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Teela Reid, proud Wiradjuri and Wailwan woman, lawyer and the University of Sydney's inaugural First Nation’s Practitioner-in-Residence, will examine the hard questions that cut to the legitimacy of our democracy.
Why are we a nation that has not yet recognised the First People, and what can we do to take action?
Ahead of National Reconciliation Week and on the eve of the fifth anniversary of Uluru Statement from the Heart, we hosted a conversation about truth and reckoning with Teela Reid and University of Sydney alumna Billi FitzSimons, Editor of The Daily Aus.
This event was held on Wednesday 25 May; presented with Sydney Law School.
It is also supported by MinterEllison.
Teela Reid is a proud Wiradjuri and Wailwan woman, lawyer, essayist, storyteller and co-founder of @blackfulla_bookclub, a platform that honours First Nation’s Ancestors as the original Storytellers. Currently, Teela is a Sydney-based Senior Solicitor practicing in Aboriginal Land Rights litigation and is the current Practitioner in residence at Sydney Law School. She is also a campaigner for the Uluru Statement from the Heart.
This year, Teela is the contributing editor for the Griffith Review 'Acts of Reckoning' Edition 2022. Her essay is titled 'The Power of the First Nations Matriarchy: Warrior Women Reckoning with the Colony'. Her first essay is 2020 – the year of reckoning, not reconciliation. It’s time to show up!, a soaring tribute to her late grandfather, Trevor ‘Toot’ Reid. Her second essay is The Heart of seeding First Nations Sovereignty – Can you handle the truth about Treaty?
Teela has also written opinions published in the Sydney Morning Herald, Washington Post, The Guardian, Marie Claire and The National Indigenous Times.
In 2021, Teela was named as a Future Shaper by Time Out Sydney for her public advocacy across a range of mediums. She was also awarded the 2020 UNSW Young Achiever for her contributions to the community, her advocacy as a working group leader on section 51 (xxvi), the Race Power, in the Constitutional dialogue process that culminated in the Uluru Statement from the Heart that culminated in the most historic calls for a First Nations Voice enshrined in the Australian Constitution and a Makarrata Commission to enable a process of Treaty and Truth-telling. Teela was also recognised for her work as a key thinker and leading advocate behind the Walama Court, a proposal to establish an Aboriginal sentencing court at the NSW District Court jurisdiction.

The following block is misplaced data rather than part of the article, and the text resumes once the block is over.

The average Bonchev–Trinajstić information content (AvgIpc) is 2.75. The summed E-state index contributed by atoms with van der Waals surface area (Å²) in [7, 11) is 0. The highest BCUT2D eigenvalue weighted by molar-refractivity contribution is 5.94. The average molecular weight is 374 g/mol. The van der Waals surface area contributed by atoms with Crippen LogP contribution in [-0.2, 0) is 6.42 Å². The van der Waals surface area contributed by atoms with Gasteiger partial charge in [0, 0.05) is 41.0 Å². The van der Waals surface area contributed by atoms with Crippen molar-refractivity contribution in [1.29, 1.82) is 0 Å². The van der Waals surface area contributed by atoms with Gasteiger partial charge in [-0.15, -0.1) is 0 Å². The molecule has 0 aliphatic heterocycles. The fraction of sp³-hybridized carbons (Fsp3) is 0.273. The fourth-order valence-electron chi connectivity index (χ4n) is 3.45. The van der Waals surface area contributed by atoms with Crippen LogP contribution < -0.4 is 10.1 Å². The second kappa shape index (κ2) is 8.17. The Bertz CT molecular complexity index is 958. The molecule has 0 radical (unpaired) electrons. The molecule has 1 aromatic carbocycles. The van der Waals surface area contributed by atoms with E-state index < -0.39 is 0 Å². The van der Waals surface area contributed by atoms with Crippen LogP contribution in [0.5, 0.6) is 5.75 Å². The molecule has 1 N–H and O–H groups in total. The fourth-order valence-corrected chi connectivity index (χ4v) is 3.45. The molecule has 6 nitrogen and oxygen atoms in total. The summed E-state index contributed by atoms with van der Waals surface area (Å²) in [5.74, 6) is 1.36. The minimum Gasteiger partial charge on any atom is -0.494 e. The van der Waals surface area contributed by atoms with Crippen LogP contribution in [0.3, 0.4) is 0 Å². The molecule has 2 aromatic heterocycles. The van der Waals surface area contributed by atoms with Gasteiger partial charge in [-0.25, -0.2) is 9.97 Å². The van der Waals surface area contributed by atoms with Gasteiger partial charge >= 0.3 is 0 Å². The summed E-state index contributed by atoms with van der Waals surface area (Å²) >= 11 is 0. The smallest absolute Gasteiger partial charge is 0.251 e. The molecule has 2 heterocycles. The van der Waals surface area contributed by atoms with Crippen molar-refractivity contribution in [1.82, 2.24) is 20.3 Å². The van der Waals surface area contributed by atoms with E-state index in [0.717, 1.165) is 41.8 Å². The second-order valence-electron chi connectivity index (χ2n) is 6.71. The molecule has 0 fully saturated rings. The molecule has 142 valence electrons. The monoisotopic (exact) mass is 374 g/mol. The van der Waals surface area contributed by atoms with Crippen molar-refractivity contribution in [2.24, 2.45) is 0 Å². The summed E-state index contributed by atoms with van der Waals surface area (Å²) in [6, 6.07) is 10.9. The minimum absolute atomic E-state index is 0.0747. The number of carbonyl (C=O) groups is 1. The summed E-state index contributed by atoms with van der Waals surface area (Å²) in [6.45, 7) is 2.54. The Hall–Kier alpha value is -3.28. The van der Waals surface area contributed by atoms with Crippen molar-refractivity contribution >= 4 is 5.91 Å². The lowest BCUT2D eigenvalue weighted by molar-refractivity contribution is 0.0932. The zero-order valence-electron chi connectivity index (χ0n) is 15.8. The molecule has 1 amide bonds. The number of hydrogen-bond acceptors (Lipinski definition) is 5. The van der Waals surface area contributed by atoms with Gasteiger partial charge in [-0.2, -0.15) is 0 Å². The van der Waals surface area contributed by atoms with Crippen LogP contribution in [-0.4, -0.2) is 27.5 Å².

Billi FitzSimons is the Editor at The Daily Aus, a social-first news service that engages more than 350,000 young Australians. She is also the host of ’No Silly Questions’, which is dedicated to breaking down the big issues for young people in an accessible and digestible way. She previously worked as a senior news writer at Mamamia, where she specialised in stories at the intersection of politics and gender.
Billi studied Media and Communications at the University of Sydney and has been a commentator on ABC and in The Sydney Morning Herald.
Header image: Billi FitzSimons and Teela Reid in a conversation. Photo by Nicola Bailey for Sydney Ideas
Hear from global leader Dr Kakenya Ntaiya, scholar, activist and 2021/2022 Senior Fellow at Brown University. Kakenya is the founder of an international nonprofit organisation that seeks to educate girls, end harmful traditional practices including FGM and child marriage, and transform her community.